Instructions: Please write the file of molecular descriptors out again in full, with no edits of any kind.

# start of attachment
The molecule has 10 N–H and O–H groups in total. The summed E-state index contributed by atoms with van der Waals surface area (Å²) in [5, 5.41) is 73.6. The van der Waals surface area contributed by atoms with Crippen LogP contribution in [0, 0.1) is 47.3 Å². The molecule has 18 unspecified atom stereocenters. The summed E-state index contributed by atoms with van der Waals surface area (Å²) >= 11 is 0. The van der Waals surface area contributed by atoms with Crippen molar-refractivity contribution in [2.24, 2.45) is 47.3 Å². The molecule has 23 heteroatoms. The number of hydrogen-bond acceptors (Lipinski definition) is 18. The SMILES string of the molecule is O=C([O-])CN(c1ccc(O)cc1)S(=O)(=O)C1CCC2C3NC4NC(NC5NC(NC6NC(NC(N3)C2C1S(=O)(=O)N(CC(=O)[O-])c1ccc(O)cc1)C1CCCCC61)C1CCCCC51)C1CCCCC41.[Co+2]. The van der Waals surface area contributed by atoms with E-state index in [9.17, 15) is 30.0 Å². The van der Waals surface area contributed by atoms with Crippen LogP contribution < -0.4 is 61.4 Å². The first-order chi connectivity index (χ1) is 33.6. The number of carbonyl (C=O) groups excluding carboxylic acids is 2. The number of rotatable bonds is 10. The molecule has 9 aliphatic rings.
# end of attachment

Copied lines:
The molecule has 10 N–H and O–H groups in total. The summed E-state index contributed by atoms with van der Waals surface area (Å²) in [5, 5.41) is 73.6. The van der Waals surface area contributed by atoms with Crippen LogP contribution in [0, 0.1) is 47.3 Å². The molecule has 18 unspecified atom stereocenters. The summed E-state index contributed by atoms with van der Waals surface area (Å²) >= 11 is 0. The van der Waals surface area contributed by atoms with Crippen molar-refractivity contribution in [2.24, 2.45) is 47.3 Å². The molecule has 23 heteroatoms. The number of hydrogen-bond acceptors (Lipinski definition) is 18. The SMILES string of the molecule is O=C([O-])CN(c1ccc(O)cc1)S(=O)(=O)C1CCC2C3NC4NC(NC5NC(NC6NC(NC(N3)C2C1S(=O)(=O)N(CC(=O)[O-])c1ccc(O)cc1)C1CCCCC61)C1CCCCC51)C1CCCCC41.[Co+2]. The van der Waals surface area contributed by atoms with E-state index in [9.17, 15) is 30.0 Å². The van der Waals surface area contributed by atoms with Crippen LogP contribution < -0.4 is 61.4 Å². The first-order chi connectivity index (χ1) is 33.6. The number of carbonyl (C=O) groups excluding carboxylic acids is 2. The number of rotatable bonds is 10. The molecule has 9 aliphatic rings.